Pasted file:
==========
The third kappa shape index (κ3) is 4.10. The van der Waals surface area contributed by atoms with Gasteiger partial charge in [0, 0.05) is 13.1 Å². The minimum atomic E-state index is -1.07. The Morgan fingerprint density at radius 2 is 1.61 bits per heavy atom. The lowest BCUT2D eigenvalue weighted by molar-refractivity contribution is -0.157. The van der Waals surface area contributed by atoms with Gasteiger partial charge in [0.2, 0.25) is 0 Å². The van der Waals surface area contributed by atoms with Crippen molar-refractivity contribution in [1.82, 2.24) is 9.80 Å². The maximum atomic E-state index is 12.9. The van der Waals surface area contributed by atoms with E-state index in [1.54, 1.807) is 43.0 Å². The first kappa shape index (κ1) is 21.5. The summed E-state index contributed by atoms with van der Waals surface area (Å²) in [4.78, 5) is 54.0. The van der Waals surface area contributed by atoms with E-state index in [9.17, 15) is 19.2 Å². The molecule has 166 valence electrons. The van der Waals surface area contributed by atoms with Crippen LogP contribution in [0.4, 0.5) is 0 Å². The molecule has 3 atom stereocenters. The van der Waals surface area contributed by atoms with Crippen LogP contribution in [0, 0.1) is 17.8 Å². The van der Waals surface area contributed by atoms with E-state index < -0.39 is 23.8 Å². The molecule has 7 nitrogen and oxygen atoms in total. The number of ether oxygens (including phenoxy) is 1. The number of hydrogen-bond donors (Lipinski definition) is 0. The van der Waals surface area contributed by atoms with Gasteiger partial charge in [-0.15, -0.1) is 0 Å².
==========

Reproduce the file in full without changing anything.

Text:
The third kappa shape index (κ3) is 4.10. The van der Waals surface area contributed by atoms with Gasteiger partial charge in [0, 0.05) is 13.1 Å². The minimum atomic E-state index is -1.07. The Morgan fingerprint density at radius 2 is 1.61 bits per heavy atom. The lowest BCUT2D eigenvalue weighted by molar-refractivity contribution is -0.157. The van der Waals surface area contributed by atoms with Gasteiger partial charge in [0.2, 0.25) is 0 Å². The van der Waals surface area contributed by atoms with Crippen molar-refractivity contribution in [1.82, 2.24) is 9.80 Å². The maximum atomic E-state index is 12.9. The van der Waals surface area contributed by atoms with E-state index in [1.54, 1.807) is 43.0 Å². The first kappa shape index (κ1) is 21.5. The summed E-state index contributed by atoms with van der Waals surface area (Å²) in [4.78, 5) is 54.0. The van der Waals surface area contributed by atoms with E-state index in [9.17, 15) is 19.2 Å². The molecule has 166 valence electrons. The van der Waals surface area contributed by atoms with Crippen LogP contribution in [0.4, 0.5) is 0 Å². The molecule has 3 atom stereocenters. The van der Waals surface area contributed by atoms with Crippen LogP contribution in [0, 0.1) is 17.8 Å². The van der Waals surface area contributed by atoms with E-state index < -0.39 is 23.8 Å². The molecule has 7 nitrogen and oxygen atoms in total. The number of ether oxygens (including phenoxy) is 1. The number of hydrogen-bond donors (Lipinski definition) is 0. The van der Waals surface area contributed by atoms with Gasteiger partial charge in [-0.15, -0.1) is 0 Å².